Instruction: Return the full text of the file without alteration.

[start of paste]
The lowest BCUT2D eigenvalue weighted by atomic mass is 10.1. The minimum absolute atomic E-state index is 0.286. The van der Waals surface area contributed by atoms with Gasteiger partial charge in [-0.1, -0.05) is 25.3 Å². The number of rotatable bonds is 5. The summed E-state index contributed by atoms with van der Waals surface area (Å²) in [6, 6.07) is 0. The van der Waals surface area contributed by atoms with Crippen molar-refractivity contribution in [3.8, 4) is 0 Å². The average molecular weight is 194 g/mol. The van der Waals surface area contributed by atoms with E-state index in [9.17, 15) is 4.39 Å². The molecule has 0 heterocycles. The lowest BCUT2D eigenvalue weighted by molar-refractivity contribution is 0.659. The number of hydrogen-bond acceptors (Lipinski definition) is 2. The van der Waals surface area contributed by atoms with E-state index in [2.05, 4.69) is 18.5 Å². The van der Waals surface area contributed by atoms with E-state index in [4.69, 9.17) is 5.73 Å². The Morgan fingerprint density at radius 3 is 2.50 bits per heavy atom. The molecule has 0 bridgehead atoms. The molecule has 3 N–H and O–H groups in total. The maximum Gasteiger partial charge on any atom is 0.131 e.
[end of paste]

The lowest BCUT2D eigenvalue weighted by atomic mass is 10.1. The minimum absolute atomic E-state index is 0.286. The van der Waals surface area contributed by atoms with Gasteiger partial charge in [-0.1, -0.05) is 25.3 Å². The number of rotatable bonds is 5. The summed E-state index contributed by atoms with van der Waals surface area (Å²) in [6, 6.07) is 0. The van der Waals surface area contributed by atoms with Crippen molar-refractivity contribution in [3.8, 4) is 0 Å². The average molecular weight is 194 g/mol. The van der Waals surface area contributed by atoms with E-state index in [9.17, 15) is 4.39 Å². The molecule has 0 heterocycles. The lowest BCUT2D eigenvalue weighted by molar-refractivity contribution is 0.659. The number of hydrogen-bond acceptors (Lipinski definition) is 2. The van der Waals surface area contributed by atoms with E-state index in [2.05, 4.69) is 18.5 Å². The van der Waals surface area contributed by atoms with E-state index in [4.69, 9.17) is 5.73 Å². The Morgan fingerprint density at radius 3 is 2.50 bits per heavy atom. The molecule has 0 bridgehead atoms. The molecule has 3 N–H and O–H groups in total. The maximum Gasteiger partial charge on any atom is 0.131 e.